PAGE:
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Two boys charged with induce a panic

CALCUTTA — Two Beaver Local students, 10 and 11, were charged with inducing a panic after posting a video posing with a pellet gun using threatening and expletive language, though no one in particular was threatened.

Copies of the charges will be mailed to the parents of two boys telling them when they have to report to Columbiana County Juvenile Court, according to K. Bret Apple, Columbiana County assistant prosecutor. The charges are the juvenile court equivalent of a first-degree misdemeanor.

The youths will not be taken to the county juvenile detention facility because the county has a policy against placing youths there under the age of 12, he said.

The first boy can be seen in the video wearing a mask telling a boy — identified only by his first name — “You’re (expletive), you’re dead.”

The second boy then enters the video and states, “And let me just do something.” He then grabs a pellet gun and aims it at the camera. “If you got a problem with that, I gun you down, (expletive),” he said, to no one in particular.

The second boy concludes by saying “All of you who hate us, (expletive) off.”

The video, which appeared to be filmed at a home, was posted in early June on a popular video app. It was not brought to the attention of school officials until Aug. 7, and they contacted St. Clair Township police. Police Chief Brian McKenzie said they interviewed the boys in front of their parents, and then met with the Columbiana County Prosecutor’s Office to determine if the action depicted in video warranted charges. They did not hear back until Friday.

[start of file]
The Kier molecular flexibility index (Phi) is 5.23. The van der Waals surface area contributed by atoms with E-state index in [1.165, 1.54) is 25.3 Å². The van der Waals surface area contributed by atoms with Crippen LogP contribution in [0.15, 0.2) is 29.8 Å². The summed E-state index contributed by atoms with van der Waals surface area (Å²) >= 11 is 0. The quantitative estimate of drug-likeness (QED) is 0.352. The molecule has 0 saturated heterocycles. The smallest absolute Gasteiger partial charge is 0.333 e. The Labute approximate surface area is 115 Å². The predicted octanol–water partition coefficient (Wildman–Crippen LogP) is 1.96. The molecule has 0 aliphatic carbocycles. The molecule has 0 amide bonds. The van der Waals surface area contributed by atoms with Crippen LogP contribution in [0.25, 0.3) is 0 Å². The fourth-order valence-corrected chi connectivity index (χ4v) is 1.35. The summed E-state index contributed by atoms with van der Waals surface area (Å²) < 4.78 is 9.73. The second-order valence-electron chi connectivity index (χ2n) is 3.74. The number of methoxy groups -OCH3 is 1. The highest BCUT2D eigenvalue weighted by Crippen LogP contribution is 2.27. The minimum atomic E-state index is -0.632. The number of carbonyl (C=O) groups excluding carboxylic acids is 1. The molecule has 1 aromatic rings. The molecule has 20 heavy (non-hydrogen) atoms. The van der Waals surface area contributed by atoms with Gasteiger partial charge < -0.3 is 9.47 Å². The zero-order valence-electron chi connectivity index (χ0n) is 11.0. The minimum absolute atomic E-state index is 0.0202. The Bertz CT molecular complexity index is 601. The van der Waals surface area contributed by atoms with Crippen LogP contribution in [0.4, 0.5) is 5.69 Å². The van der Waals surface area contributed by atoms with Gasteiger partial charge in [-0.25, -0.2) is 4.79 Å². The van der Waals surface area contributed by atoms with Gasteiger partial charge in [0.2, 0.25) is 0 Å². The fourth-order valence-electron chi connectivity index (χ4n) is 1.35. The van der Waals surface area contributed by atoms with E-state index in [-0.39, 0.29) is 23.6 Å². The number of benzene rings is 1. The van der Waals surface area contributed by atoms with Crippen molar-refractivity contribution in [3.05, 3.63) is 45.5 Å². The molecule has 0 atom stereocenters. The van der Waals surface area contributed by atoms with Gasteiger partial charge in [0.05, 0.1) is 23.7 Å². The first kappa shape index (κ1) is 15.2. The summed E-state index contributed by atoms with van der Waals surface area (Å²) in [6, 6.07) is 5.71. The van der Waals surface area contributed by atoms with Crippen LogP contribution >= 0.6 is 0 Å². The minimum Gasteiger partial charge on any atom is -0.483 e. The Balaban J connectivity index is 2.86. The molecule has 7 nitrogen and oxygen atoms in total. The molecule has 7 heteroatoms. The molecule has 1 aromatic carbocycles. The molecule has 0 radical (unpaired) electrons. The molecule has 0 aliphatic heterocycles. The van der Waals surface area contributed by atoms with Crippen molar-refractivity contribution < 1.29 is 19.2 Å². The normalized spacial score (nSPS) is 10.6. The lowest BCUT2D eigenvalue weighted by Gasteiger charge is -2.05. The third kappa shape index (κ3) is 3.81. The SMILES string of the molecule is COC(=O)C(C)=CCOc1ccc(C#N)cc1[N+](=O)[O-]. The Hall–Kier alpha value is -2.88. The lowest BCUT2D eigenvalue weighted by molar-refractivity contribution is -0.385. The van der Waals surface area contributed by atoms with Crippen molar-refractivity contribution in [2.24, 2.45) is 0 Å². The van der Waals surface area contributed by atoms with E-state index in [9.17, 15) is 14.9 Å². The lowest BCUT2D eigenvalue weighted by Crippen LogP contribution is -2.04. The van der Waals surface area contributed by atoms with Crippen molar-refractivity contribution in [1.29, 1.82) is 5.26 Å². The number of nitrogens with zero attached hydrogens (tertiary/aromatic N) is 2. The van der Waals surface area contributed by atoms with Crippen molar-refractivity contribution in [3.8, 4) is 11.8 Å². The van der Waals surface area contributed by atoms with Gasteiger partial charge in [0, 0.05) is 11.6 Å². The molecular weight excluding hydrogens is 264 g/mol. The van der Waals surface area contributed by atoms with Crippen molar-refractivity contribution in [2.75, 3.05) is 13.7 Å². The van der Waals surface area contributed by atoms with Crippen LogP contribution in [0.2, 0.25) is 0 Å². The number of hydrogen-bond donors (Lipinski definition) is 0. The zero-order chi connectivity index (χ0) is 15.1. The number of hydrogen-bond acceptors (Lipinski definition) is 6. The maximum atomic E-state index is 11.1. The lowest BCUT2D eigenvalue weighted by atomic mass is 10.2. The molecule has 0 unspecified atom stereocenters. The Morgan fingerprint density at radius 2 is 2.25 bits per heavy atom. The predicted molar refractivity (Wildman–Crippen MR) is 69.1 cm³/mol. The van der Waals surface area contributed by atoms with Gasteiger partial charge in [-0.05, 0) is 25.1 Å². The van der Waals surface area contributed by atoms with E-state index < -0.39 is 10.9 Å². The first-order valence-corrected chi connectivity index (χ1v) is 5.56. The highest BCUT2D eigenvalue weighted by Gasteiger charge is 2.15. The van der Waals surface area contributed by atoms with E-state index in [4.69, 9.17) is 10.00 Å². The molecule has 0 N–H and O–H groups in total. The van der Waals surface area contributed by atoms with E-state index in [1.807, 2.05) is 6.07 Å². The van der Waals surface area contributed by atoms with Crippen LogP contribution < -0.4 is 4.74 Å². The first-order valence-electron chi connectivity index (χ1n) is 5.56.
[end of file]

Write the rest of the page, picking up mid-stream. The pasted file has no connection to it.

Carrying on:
School Superintendent Eric Lowe reassured parents they were on top of the situation.

“We want people to approach us. We want people to know we are here, because school safety is of the utmost importance. We take all matters seriously that come to us, and that’s why we reached out to the police department,” he said. “We would never do anything that would put our students at risk.”

When word of the video began to spread on social media Thursday night, Lowe became inundated with calls and messages from concerned parents.

Lowe and McKenzie said while it is understandable parents should be concerned, they believe that angst was needlessly fueled by speculation on social media over the previous 24 hours. Both said some people need to pause and reconsider before posting on social media.

“I think in today’s world it’s important to stress responsibility on social media. Even us adults also have to remember that because things said on social media can heighten things to a whole new level,” Lowe said. “I think first and foremost we should expect responsibility and accountability from our children, and we should also expect that from adults.”

McKenzie said he understands why parents were concerned and emphasized that they take every threat seriously, but he said they have to wait for the process to play out.

“We’re not ever going to jump to conclusions to make someone happy,” he said. “If we had thought there was an immediate threat we would have acted.”

McKenzie said if people had been more proactive and first reported the video to them in June instead of two months later, the issue would have been resolved then “and we wouldn’t be here talking about this” right before school starts on Monday.

Apple said the growing concern about the video as it spread on social media played a key role in the decision to file charges for inducing panic.

During Friday night’s meeting, the school board went into closed session with their attorney to discuss the situation now that the youths were charged. Lowe said while deciding what to do, the administration is working with the boys’ parents on a resolution of the matter.

A township police officer is already assigned to the school full time. McKenzie said he plans to have his other officers make periodic visits at Beaver Local over the coming weeks until the situation calms down.

Tom Giambroni is a reporter for the Lisbon Morning Journal.

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